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Adding Customized SVG Animation

by Elliott Chen, a developer

One of the design trends I'm noticing is that most awesome websites incorporate animated SVGs that respond to user interactions. For example, take a look at stripe.com – as you scroll, you'll notice smooth, sequential content reveals; when you click, icons respond with dynamic movements; and when you hover, there are floating borders and more.

Why do designers add these animations?

From what I've gathered, these animations are not merely superficial eye candy for users to play with. They represent a more profound level of user-friendliness, subtly conveying that users are engaging with tailor-made solutions. In simple terms, they differentiate a highly customized website from one generated by AI. That's precisely why I'm eager to infuse my website with personalized SVG animations in the first place.

The challenge, however, is that I'm not entirely sure how to go about it...🤨

But that doesn't deter me as long as I'm determined. One of the mindsets I've cultivated over the years is the ability to keep moving forward when faced with obstacles. In the present situation, it's a vague concept without detailed implementation.

So, I am gonna use this blog post to collect my thoughts along the way, hopefully by the end, it is interesting to read. For now, I'll shift my focus to other tasks and come back to this with fresh perspective later.

Alright, let's get started on the logo first.

I used to have a logo that is a combination of initial letters from my name. I designed it when I was in college, and I liked it for a long time. I felt quite comfortable with it. I showed it to a lot of people and was expecting to receive compliments. The truth is I received none. I had to take it as a failed logo design, at least not one that everyone likes.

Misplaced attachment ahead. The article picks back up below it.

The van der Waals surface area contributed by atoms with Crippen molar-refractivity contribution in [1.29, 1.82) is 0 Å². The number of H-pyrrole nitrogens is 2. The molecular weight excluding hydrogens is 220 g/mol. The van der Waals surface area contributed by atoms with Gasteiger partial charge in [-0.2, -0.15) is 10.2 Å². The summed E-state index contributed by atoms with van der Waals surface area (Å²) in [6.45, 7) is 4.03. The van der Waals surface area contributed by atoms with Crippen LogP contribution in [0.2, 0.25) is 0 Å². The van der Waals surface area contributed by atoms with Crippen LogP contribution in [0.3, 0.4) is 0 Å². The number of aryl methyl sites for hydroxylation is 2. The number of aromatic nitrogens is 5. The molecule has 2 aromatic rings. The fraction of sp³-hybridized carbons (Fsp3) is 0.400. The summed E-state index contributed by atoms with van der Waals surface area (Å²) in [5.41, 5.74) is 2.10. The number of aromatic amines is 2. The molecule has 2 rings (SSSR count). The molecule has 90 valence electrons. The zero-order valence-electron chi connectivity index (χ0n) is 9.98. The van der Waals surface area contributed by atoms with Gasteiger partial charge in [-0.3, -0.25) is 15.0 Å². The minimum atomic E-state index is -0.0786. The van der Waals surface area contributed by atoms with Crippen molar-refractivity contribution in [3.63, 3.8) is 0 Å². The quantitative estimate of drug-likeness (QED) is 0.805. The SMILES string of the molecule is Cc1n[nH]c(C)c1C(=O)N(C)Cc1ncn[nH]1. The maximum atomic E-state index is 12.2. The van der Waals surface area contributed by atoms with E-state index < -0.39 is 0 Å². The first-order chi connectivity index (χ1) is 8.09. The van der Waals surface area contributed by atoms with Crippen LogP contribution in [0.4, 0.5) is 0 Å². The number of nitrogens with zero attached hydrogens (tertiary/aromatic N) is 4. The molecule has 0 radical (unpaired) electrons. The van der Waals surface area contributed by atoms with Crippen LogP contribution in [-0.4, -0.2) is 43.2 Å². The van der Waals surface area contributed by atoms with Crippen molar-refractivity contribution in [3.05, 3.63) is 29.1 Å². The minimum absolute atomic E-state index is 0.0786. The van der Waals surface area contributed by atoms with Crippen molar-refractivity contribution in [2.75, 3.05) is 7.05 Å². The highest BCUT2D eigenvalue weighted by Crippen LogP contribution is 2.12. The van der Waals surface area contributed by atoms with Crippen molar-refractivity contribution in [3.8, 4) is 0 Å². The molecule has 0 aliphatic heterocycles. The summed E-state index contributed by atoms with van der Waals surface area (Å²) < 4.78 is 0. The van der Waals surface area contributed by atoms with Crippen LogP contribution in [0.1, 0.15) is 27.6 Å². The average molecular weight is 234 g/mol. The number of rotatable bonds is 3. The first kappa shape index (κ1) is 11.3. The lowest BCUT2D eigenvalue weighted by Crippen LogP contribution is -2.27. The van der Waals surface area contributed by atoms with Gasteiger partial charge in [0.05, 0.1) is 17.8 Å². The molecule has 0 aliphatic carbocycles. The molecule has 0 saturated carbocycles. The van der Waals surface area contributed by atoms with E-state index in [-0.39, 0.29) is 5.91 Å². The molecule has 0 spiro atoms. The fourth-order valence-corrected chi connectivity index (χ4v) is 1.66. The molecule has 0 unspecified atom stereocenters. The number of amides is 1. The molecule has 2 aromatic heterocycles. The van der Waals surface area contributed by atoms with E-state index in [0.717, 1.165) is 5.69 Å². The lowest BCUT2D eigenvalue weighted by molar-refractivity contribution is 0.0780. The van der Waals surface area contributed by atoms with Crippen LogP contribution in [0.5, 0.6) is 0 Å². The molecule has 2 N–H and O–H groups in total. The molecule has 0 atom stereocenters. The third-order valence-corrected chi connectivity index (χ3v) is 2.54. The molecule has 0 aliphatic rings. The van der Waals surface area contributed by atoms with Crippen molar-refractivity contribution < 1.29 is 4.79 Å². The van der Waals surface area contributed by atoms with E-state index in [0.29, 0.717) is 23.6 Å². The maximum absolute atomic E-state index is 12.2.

Does it bother me, though?

Not at all. Here's what I've learned during my time as an engineer, and a proficient one at that. I've always placed great emphasis on the finer details, and I consistently strive for excellence in those aspects. The challenge lies in the fact that the things I care about most may not necessarily align with what others would prioritize. When I'm creating something to sell or offer to others, I can certainly put their preferences ahead of mine. However, when it comes to my own logo, at this stage, I couldn't possibly be more focused on my personal preferences.

Until recently, I felt there's something lacking in this logo. I don't know what it is, but it's just wrong.

So, I decided to go on a path of rebranding the logo and rebranding myself. That sounds familiar, doesn't it? You're kind of right. Just like rebranding a product, I decided to rebrand myself.

First of all, my personal pet peeve of a logo should be a sign and text combination. Both are equally important. It might be the way they are displayed. The best is side by side.

To be continued...

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